Beware! SoloCapitals is an offshore broker! Your investment may be at risk.
Don’t put all your eggs in one basket. Open trading accounts with at least two brokers.
We shall start with the recent warning the Financial Conduct Authority (FCA) has issued against SoloCapitals. FCA warns that the broker is targeting UK customers without authorization and that is exactly the problem with SoloCapitals – although the company is registered in Estonia, it is not regulated. We will discuss the issue in some detail latter in our review.
Otherwise here is what SoloCapitals offers their clients – over 50 forex pairs, lots of which minor or exotic like USDINR, USDZAR, USDTRY, USDSGD, USDSEK, USDRUB, USDPLN, USDNOK, USDMXN, USDHUF, USDHKD and USDDKK, as well as various CFDs on silver, gold, platinum and palladium, oil, natural gas, cocoa, sugar, copper, coffee, wheat, soybean, corn, orange and cotton, 23 indices and a selection of crypto coins – Bitcoin, Ethereum, Litecoin, Ripple, Bitcoin Gold, Dash, Ethereum Classic, Monero, Verge, Siacoin, Stellar, NEM, Qtum, Lisk and Bitcoin Cash.
All of that is offered with a leverage of up to 100:1 and a web based trading platform, but spreads are somewhat saltier for our taste – starting from 3 pips, fixed.
SoloCapitals regulation & safety of funds
SoloCapitals is owned and operated by an Estonian company – TB Corp OU, and as we already discussed it has been blacklisted by the British financial regulator, the FCA, for illegally targeting UK customers and for suspicions that SoloCapitals is actually involved in scam.
Bear in mind that trading with unregulated brokers has always been extremely risky, because too often such brokers are involved in scam.
That is why our best advice is to trade only with legit companies, registered and authorized by a well known financial institution such as the FCA in the UK, the Australian Securities and Investments Commission (ASIC) or the Cyprus Securities and Exchange Commission (CySEC).
This is the only way to feel safe about your funds, and besides, with a FCA broker you will even get an insurance of up to 85 000 GBP, that will cover your trading account even in the unlikely event your FCA broker files for bankruptcy.
SoloCapitals deposit/withdrawal methods and fees
On its homepage SoloCapitals has the logos of VISA, MasterCard, American Express and PayPal, so we might assume that those are the payment methods the broker accepts. The minimum deposit is set at 250 USD, which is fine, but we came across several rather strange clauses in the SoloCapitals client agreement, which you should have in mind before agree to deposit your funds with them.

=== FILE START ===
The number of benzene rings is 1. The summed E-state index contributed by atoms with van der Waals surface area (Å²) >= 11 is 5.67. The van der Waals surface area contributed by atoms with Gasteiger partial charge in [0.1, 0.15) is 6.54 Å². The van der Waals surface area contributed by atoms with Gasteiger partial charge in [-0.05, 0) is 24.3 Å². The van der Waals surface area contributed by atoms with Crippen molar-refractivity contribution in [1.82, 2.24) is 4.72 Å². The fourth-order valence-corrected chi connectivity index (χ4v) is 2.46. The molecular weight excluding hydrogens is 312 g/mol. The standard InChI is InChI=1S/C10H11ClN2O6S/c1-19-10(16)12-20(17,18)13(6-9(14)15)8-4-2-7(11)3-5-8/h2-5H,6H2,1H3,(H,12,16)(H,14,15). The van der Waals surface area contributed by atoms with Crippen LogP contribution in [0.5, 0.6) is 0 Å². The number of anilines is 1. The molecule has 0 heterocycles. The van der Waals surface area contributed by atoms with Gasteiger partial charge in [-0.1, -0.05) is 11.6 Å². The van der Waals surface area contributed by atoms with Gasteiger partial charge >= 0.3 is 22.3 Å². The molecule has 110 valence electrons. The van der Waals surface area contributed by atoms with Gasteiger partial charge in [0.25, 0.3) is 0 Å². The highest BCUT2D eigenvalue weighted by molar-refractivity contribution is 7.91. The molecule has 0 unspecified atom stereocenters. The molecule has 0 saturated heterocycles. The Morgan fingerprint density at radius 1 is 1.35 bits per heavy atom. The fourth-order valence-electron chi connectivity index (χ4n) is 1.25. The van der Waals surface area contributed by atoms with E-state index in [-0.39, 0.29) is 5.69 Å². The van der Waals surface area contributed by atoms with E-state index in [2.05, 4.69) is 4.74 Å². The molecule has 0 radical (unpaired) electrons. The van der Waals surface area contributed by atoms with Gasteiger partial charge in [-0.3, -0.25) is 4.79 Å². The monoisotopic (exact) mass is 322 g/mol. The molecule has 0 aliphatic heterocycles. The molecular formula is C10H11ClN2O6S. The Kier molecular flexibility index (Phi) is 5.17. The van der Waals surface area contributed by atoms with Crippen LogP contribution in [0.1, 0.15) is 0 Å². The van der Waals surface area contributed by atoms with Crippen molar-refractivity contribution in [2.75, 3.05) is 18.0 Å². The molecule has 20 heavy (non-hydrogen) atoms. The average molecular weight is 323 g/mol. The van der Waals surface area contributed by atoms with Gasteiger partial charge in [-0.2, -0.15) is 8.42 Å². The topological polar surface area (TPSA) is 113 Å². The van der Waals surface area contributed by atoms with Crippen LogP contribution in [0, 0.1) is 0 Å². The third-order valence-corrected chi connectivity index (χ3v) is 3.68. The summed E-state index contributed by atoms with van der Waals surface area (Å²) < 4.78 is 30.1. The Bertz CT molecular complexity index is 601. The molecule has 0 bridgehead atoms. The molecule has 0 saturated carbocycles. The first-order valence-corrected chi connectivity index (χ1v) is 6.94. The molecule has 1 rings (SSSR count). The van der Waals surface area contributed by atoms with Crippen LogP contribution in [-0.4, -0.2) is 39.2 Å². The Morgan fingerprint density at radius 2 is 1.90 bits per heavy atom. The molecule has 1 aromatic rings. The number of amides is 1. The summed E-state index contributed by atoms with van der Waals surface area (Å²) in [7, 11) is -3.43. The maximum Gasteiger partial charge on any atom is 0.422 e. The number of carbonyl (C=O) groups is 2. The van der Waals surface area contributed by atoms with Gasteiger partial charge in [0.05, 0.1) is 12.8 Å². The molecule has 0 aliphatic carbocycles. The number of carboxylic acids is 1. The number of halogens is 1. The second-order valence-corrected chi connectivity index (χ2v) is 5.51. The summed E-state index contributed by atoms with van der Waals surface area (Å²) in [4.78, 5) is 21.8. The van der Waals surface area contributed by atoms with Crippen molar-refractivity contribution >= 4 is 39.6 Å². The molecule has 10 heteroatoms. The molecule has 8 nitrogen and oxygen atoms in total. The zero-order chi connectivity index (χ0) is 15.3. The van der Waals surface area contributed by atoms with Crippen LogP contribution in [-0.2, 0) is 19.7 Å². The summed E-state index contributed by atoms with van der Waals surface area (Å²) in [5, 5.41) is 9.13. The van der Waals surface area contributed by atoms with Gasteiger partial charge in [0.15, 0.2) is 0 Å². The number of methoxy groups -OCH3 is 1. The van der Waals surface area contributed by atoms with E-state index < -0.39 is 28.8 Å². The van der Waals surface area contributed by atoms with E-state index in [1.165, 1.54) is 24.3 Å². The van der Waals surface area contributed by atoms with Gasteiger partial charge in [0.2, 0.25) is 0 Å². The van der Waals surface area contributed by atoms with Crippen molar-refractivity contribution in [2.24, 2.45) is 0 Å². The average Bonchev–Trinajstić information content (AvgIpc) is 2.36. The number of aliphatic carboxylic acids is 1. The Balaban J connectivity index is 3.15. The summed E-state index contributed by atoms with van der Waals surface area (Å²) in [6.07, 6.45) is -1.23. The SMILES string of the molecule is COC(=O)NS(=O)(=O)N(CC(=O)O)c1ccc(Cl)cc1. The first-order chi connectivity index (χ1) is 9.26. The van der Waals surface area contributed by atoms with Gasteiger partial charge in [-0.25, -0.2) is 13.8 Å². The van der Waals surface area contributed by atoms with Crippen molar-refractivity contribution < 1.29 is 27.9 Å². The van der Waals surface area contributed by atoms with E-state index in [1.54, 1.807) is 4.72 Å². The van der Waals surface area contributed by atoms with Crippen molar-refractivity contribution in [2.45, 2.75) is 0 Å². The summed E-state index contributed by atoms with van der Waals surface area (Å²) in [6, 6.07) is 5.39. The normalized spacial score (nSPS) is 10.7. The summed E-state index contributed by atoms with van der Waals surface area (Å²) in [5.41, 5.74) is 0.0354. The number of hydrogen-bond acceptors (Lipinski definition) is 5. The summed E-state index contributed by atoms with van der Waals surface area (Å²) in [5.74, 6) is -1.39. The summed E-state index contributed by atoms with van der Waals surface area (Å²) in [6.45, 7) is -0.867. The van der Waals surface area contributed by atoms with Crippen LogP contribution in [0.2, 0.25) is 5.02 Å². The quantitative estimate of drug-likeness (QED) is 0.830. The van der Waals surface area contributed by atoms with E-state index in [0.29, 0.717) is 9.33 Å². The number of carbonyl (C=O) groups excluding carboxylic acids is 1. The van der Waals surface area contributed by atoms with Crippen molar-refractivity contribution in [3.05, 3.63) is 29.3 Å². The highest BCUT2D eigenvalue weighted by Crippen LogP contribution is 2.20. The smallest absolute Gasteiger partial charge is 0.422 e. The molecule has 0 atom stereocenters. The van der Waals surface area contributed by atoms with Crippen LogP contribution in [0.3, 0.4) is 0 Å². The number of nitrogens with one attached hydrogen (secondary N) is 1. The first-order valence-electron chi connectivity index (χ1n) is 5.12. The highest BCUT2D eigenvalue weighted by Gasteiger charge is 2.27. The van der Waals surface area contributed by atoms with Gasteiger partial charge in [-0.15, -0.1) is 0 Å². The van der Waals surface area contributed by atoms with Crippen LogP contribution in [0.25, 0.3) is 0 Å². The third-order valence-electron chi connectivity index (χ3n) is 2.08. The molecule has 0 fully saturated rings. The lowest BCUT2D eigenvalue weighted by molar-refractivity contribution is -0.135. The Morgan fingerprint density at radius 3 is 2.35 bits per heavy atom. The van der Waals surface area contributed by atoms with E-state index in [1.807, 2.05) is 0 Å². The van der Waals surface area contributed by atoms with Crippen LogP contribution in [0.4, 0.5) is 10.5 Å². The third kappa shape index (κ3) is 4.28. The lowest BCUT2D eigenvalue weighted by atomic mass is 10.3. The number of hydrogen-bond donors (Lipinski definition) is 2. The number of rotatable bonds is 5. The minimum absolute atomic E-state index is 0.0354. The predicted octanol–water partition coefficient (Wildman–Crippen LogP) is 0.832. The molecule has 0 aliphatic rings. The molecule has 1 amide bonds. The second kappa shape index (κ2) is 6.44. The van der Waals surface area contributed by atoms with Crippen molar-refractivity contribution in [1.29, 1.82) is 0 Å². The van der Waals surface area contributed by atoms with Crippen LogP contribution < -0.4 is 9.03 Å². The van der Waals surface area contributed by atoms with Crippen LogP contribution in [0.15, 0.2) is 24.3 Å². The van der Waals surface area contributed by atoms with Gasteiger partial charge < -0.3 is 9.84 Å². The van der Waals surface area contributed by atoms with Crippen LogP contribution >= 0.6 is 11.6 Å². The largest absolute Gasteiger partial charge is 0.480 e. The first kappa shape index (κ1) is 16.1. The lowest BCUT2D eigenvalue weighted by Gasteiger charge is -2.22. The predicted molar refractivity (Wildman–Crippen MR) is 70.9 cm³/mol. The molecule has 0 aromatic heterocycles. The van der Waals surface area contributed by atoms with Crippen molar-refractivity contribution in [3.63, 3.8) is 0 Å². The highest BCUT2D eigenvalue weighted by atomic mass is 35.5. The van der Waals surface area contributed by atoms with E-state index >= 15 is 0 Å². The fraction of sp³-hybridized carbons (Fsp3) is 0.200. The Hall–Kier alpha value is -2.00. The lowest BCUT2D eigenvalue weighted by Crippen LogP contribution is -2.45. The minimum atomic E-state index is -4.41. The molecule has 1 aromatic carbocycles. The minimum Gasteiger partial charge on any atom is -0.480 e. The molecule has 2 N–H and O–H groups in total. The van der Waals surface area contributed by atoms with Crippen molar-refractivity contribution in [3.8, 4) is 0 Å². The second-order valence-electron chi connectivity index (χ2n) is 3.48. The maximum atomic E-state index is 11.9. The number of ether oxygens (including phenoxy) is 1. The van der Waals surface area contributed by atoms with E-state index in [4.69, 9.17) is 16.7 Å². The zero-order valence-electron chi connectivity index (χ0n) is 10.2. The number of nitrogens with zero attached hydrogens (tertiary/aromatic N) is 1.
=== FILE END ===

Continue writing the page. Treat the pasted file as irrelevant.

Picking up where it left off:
For example you will have to agree that the broker may make withdrawals from your own bank account whenever they say you own the some money. We should note that this is highly risky. See for yourself:
Also, SoloCapitals say they may charge fees on their sole discretion, including a fixed commission in the amount of USD 30 for every withdrawal request. Mind that a withdraw request might be canceled for various reasons, including if you have not met some minimum trade volume requirement, linked to your welcoming bonus for instance.
You should be aware of bonuses all together. The practice is highly controversial and is usually used by scammers as an excuse to steal your money. With SoloCapitals for example for a 200 USD bonus you will have to trade at least 10 000 000 USD, before you will be allowed to file a withdraw request. Obviously this might prove quite challenging.
How does the scam work?
More and more often scammers use the so called robo scam websites like Global Crypto App and Bitcoin Boom, where potential investors are lured by offers of fast and easy returns (usually completely unrealistic) in exchange of a small investment.
Those websites however, are not brokers per se, but just portal trap websites, which will transfer you to a selected scam broker the minute you register, leaving your e-mail and phone.
And when you are redirected to the homepage of the unregulated, scam broker you will be invite to deposit about 250 USD.
That, however, is just the beginning and scammers will do whatever they can to convince you to deposit more. For example your initial trades will be amazingly successful, but that will not be real – scammers will be simply manipulating your account, so that latter you will be more easily convinced to deposit let say 10 000 USD. And that is exactly what your “senior account manager” will suggest, pointing out that this is the only way to make some “real cash”.
Believe it or not, but most people do not realize they have been scammed until the very moment they decide to withdraw some of their funds. Then all of a sudden it turns out they have no right to withdraw, because they have not met some minimum trade volume requirement, possibly linked to their trading bonus. Certainly the excuse might be different, but the end result will always be the same – they will use whatever pretext they can to cancel all withdraw requests.
What to do if scammed?
Do not waste a second, but immediately file for a charge back with your credit card company – this is your only chance to get your deposit back. Besides, the good news here is that both VISA and MasterCard currently allow traders to file for a charge back within 540 days.
Second, if by any chance scammers have tricked you to tell them your banking details like credit card number and online banking passwords, immediately change the password and cancel your credit card. Do the same, if they have tricked you to install a program like TeamViewer. This way they would have gotten access to your PC.
Finally do not trust the so called recovery agencies, if you do not want to get scammed a second time. They will simply make you pay some money in advance and basically that will be the end of the story.